Earlier this year, Amazon AWS launched Backup. There was nothing surprising about the announcement, apart from the fact that it hadn’t come sooner. Amazon are a giant in a lot of industries and they’ve been making big strides when it comes to cloud computing. Their new Backup tool will make it easier for developers on their platform to keep their data safe on AWS services and on-premises apps.
The service lets you set backup policies for various services, including Amazon EBS volumes, DynamoDB tables, AWS Storage Gateway volumes, and more. That latter service will help when it comes to backing up on-premises data.
AWS Backup lets users set their policies and retention periods and stores the data in Amazon S3 buckets as standard. It also gives the option to move backups to cold storage after a certain amount of time. Or delete them entirely, if the data is no longer needed.
This integrates with AWS Tags, which can be used to set the policies. It also integrates with AWS Control Tower for account management service, meaning that AWS can control the entire backup and restore routine.
The aforementioned existing services, and the others, previously supported the ability to create snapshots. What Backup does is automates that process and applies rules to it. As such, pricing for Backup follows suit. The only difference is in the file system backup, which charges per GB.
Bill Vass, AWS’s VP of Storage, Automation and Management Services, notes that the cloud has become the default choice for businesses of all sizes. However, it attracts two different types of “builders”.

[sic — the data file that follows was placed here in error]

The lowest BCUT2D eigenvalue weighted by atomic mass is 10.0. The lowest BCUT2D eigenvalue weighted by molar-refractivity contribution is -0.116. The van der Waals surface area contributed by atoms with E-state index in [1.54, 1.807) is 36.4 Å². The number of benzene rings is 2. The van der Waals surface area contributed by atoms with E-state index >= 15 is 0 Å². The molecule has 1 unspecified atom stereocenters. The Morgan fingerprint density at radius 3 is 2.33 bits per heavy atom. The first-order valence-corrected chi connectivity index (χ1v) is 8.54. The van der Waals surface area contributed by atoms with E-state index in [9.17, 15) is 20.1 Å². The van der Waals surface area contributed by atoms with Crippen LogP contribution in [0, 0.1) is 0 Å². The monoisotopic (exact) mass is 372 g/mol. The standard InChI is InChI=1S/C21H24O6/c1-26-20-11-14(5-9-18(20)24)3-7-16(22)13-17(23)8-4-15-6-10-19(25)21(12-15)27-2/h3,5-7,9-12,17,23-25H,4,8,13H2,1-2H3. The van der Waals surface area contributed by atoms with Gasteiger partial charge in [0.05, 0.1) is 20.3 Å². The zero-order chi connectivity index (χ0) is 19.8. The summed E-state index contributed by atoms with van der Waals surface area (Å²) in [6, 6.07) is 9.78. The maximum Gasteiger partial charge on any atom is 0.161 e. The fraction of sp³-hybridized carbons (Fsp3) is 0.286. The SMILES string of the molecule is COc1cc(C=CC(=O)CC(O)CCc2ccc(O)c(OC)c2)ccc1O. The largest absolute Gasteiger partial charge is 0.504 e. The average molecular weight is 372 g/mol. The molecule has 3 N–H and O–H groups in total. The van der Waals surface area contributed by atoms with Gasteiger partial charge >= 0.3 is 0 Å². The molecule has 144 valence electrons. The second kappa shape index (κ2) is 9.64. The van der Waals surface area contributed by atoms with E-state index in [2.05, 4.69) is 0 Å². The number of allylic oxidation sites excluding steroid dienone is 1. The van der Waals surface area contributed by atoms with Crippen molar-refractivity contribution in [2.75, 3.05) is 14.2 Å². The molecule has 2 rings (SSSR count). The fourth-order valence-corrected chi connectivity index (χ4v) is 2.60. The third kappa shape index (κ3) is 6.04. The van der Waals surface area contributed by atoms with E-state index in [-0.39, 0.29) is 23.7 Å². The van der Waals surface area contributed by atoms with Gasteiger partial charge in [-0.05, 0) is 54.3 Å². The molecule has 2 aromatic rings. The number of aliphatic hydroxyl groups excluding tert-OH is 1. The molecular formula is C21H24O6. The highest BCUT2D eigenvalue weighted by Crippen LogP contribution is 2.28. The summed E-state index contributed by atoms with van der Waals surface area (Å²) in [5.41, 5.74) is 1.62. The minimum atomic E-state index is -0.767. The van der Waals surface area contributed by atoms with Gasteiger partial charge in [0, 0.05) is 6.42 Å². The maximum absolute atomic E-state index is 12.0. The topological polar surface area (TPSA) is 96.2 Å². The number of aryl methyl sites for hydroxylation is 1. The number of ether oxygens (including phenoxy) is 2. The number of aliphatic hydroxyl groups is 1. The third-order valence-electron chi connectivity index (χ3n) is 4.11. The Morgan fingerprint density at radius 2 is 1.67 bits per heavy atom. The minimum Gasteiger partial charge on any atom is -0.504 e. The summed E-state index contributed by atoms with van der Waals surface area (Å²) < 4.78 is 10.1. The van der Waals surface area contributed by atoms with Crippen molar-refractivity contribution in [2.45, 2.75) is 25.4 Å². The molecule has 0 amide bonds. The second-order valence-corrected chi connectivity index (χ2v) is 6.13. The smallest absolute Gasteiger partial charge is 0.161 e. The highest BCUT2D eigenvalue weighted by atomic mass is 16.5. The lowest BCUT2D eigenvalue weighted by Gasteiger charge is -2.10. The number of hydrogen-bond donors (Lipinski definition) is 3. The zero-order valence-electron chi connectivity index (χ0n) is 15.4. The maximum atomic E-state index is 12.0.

“Some are tinkerers who want to tweak and fine-tune the full range of AWS services into a desired architecture, and other builders are drawn to the same breadth and depth of functionality in AWS, but are willing to trade some of the service granularity to start at a higher abstraction layer, so they can build even faster,” he said. “We designed AWS Backup for this second type of builder who has told us that they want one place to go for backups versus having to do it across multiple, individual services.”
The introduction of AWS’ own backup service might prove troubling for independent suppliers like Acronis, Commvault and Veeam, all of whom have developed in-cloud backup services for AWS. Considering the convenience of users opting in to the service that AWS now offers within the platform itself, it’s going to a tough sell for third-parties to break through. However, those services do offer additional features that AWS Backup doesn’t currently, like pushing into Azure, so they will need to continue to innovate in order to stand out.
For those who want an easy way to perform and manage their AWS backups, but don’t need lots of enhanced features, AWS Backup is going to be an easy choice. Though the question of redundancy does remain: should you really store your data on AWS servers and backup in the same place? For true redundancy and security, you should use an entirely different set of servers located elsewhere.
AWS Now Offers Backup
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